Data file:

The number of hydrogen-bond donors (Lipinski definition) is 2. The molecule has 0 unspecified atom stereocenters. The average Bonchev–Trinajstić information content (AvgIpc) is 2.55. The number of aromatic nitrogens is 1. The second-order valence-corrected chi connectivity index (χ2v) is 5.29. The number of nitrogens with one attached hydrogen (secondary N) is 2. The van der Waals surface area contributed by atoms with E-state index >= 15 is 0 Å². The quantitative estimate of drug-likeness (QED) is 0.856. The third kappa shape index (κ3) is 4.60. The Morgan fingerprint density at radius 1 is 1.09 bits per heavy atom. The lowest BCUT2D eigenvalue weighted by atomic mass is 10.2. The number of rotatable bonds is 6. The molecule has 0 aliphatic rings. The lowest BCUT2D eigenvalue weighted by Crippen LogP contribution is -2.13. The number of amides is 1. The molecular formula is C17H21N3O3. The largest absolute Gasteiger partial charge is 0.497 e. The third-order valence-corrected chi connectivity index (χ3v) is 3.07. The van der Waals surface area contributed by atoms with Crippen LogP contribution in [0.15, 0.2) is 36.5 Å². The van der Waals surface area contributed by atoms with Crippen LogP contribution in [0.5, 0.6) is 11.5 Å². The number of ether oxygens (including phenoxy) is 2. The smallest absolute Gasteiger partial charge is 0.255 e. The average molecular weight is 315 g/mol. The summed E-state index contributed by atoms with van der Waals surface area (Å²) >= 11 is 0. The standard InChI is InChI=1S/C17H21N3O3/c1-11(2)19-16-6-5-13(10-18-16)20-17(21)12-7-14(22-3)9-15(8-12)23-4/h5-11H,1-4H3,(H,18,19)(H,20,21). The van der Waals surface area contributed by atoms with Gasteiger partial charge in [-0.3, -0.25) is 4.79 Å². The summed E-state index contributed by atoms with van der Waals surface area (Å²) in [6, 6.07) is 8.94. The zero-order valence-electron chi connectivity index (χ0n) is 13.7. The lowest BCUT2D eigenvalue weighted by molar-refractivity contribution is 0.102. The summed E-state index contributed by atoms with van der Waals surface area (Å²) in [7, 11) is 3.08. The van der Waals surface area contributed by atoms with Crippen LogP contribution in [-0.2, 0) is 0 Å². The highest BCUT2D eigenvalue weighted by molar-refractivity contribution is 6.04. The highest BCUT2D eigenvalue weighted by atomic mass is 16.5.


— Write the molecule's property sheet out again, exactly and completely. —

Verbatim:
The number of hydrogen-bond donors (Lipinski definition) is 2. The molecule has 0 unspecified atom stereocenters. The average Bonchev–Trinajstić information content (AvgIpc) is 2.55. The number of aromatic nitrogens is 1. The second-order valence-corrected chi connectivity index (χ2v) is 5.29. The number of nitrogens with one attached hydrogen (secondary N) is 2. The van der Waals surface area contributed by atoms with E-state index >= 15 is 0 Å². The quantitative estimate of drug-likeness (QED) is 0.856. The third kappa shape index (κ3) is 4.60. The Morgan fingerprint density at radius 1 is 1.09 bits per heavy atom. The lowest BCUT2D eigenvalue weighted by atomic mass is 10.2. The number of rotatable bonds is 6. The molecule has 0 aliphatic rings. The lowest BCUT2D eigenvalue weighted by Crippen LogP contribution is -2.13. The number of amides is 1. The molecular formula is C17H21N3O3. The largest absolute Gasteiger partial charge is 0.497 e. The third-order valence-corrected chi connectivity index (χ3v) is 3.07. The van der Waals surface area contributed by atoms with Crippen LogP contribution in [0.15, 0.2) is 36.5 Å². The van der Waals surface area contributed by atoms with Crippen LogP contribution in [0.5, 0.6) is 11.5 Å². The number of ether oxygens (including phenoxy) is 2. The smallest absolute Gasteiger partial charge is 0.255 e. The average molecular weight is 315 g/mol. The summed E-state index contributed by atoms with van der Waals surface area (Å²) >= 11 is 0. The standard InChI is InChI=1S/C17H21N3O3/c1-11(2)19-16-6-5-13(10-18-16)20-17(21)12-7-14(22-3)9-15(8-12)23-4/h5-11H,1-4H3,(H,18,19)(H,20,21). The van der Waals surface area contributed by atoms with Gasteiger partial charge in [-0.3, -0.25) is 4.79 Å². The summed E-state index contributed by atoms with van der Waals surface area (Å²) in [6, 6.07) is 8.94. The zero-order valence-electron chi connectivity index (χ0n) is 13.7. The lowest BCUT2D eigenvalue weighted by molar-refractivity contribution is 0.102. The summed E-state index contributed by atoms with van der Waals surface area (Å²) in [7, 11) is 3.08. The van der Waals surface area contributed by atoms with Crippen LogP contribution in [-0.2, 0) is 0 Å². The highest BCUT2D eigenvalue weighted by molar-refractivity contribution is 6.04. The highest BCUT2D eigenvalue weighted by atomic mass is 16.5.